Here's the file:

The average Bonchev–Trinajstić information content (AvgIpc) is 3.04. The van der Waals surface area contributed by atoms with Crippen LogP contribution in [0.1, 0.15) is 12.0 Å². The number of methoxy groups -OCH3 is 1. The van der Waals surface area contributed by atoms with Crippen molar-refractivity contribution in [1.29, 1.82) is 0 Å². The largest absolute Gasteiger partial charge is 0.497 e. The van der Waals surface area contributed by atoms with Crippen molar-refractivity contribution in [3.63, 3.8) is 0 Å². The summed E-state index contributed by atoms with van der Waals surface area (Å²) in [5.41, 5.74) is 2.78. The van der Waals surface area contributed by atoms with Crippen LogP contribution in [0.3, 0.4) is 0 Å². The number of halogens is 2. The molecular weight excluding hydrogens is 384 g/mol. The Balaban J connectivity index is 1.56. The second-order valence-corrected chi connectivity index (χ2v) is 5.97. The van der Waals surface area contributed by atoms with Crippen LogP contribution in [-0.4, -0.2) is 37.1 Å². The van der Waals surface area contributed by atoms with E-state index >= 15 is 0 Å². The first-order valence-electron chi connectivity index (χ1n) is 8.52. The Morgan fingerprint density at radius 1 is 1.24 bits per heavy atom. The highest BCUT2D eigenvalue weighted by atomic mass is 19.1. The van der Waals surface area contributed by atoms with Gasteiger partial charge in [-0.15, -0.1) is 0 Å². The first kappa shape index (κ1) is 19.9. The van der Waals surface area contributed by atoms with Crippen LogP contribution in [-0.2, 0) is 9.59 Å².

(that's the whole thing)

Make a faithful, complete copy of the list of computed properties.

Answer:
The average Bonchev–Trinajstić information content (AvgIpc) is 3.04. The van der Waals surface area contributed by atoms with Crippen LogP contribution in [0.1, 0.15) is 12.0 Å². The number of methoxy groups -OCH3 is 1. The van der Waals surface area contributed by atoms with Crippen molar-refractivity contribution in [1.29, 1.82) is 0 Å². The largest absolute Gasteiger partial charge is 0.497 e. The van der Waals surface area contributed by atoms with Crippen molar-refractivity contribution in [3.63, 3.8) is 0 Å². The summed E-state index contributed by atoms with van der Waals surface area (Å²) in [5.41, 5.74) is 2.78. The van der Waals surface area contributed by atoms with Crippen LogP contribution in [0.3, 0.4) is 0 Å². The number of halogens is 2. The molecular weight excluding hydrogens is 384 g/mol. The Balaban J connectivity index is 1.56. The second-order valence-corrected chi connectivity index (χ2v) is 5.97. The van der Waals surface area contributed by atoms with Crippen LogP contribution in [-0.4, -0.2) is 37.1 Å². The van der Waals surface area contributed by atoms with E-state index >= 15 is 0 Å². The first-order valence-electron chi connectivity index (χ1n) is 8.52. The Morgan fingerprint density at radius 1 is 1.24 bits per heavy atom. The highest BCUT2D eigenvalue weighted by atomic mass is 19.1. The van der Waals surface area contributed by atoms with Gasteiger partial charge in [-0.15, -0.1) is 0 Å². The first kappa shape index (κ1) is 19.9. The van der Waals surface area contributed by atoms with Crippen LogP contribution in [-0.2, 0) is 9.59 Å².